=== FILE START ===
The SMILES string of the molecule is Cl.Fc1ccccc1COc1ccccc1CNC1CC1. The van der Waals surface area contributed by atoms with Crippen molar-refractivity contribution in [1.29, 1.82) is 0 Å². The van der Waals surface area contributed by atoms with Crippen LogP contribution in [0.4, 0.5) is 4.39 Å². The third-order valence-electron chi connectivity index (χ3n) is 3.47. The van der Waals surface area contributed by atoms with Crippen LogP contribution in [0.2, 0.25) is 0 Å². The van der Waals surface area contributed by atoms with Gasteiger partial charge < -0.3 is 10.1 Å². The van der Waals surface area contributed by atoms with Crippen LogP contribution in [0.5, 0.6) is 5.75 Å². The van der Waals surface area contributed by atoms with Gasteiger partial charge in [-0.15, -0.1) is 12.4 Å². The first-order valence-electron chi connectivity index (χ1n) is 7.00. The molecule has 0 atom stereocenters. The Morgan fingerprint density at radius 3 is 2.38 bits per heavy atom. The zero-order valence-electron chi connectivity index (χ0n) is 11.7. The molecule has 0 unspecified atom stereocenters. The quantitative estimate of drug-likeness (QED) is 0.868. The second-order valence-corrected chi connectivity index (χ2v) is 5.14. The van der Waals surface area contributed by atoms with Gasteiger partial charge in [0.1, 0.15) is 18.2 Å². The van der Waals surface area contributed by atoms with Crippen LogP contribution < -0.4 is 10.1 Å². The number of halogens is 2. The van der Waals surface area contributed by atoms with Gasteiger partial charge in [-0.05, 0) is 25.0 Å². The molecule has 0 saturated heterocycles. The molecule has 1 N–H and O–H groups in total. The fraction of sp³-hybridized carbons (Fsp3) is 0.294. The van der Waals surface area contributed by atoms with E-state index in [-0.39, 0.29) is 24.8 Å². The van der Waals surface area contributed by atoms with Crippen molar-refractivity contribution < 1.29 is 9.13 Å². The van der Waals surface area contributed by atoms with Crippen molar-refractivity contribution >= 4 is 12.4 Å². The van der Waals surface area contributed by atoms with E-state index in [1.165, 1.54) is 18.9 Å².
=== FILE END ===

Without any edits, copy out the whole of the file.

The SMILES string of the molecule is Cl.Fc1ccccc1COc1ccccc1CNC1CC1. The van der Waals surface area contributed by atoms with Crippen molar-refractivity contribution in [1.29, 1.82) is 0 Å². The van der Waals surface area contributed by atoms with Crippen LogP contribution in [0.4, 0.5) is 4.39 Å². The third-order valence-electron chi connectivity index (χ3n) is 3.47. The van der Waals surface area contributed by atoms with Crippen LogP contribution in [0.2, 0.25) is 0 Å². The van der Waals surface area contributed by atoms with Gasteiger partial charge < -0.3 is 10.1 Å². The van der Waals surface area contributed by atoms with Crippen LogP contribution in [0.5, 0.6) is 5.75 Å². The van der Waals surface area contributed by atoms with Gasteiger partial charge in [-0.15, -0.1) is 12.4 Å². The first-order valence-electron chi connectivity index (χ1n) is 7.00. The molecule has 0 atom stereocenters. The Morgan fingerprint density at radius 3 is 2.38 bits per heavy atom. The zero-order valence-electron chi connectivity index (χ0n) is 11.7. The molecule has 0 unspecified atom stereocenters. The quantitative estimate of drug-likeness (QED) is 0.868. The second-order valence-corrected chi connectivity index (χ2v) is 5.14. The van der Waals surface area contributed by atoms with Gasteiger partial charge in [0.1, 0.15) is 18.2 Å². The van der Waals surface area contributed by atoms with Crippen LogP contribution < -0.4 is 10.1 Å². The number of halogens is 2. The van der Waals surface area contributed by atoms with Gasteiger partial charge in [-0.05, 0) is 25.0 Å². The molecule has 0 saturated heterocycles. The molecule has 1 N–H and O–H groups in total. The fraction of sp³-hybridized carbons (Fsp3) is 0.294. The van der Waals surface area contributed by atoms with E-state index in [-0.39, 0.29) is 24.8 Å². The van der Waals surface area contributed by atoms with Crippen molar-refractivity contribution < 1.29 is 9.13 Å². The van der Waals surface area contributed by atoms with Crippen molar-refractivity contribution >= 4 is 12.4 Å². The van der Waals surface area contributed by atoms with E-state index in [1.165, 1.54) is 18.9 Å².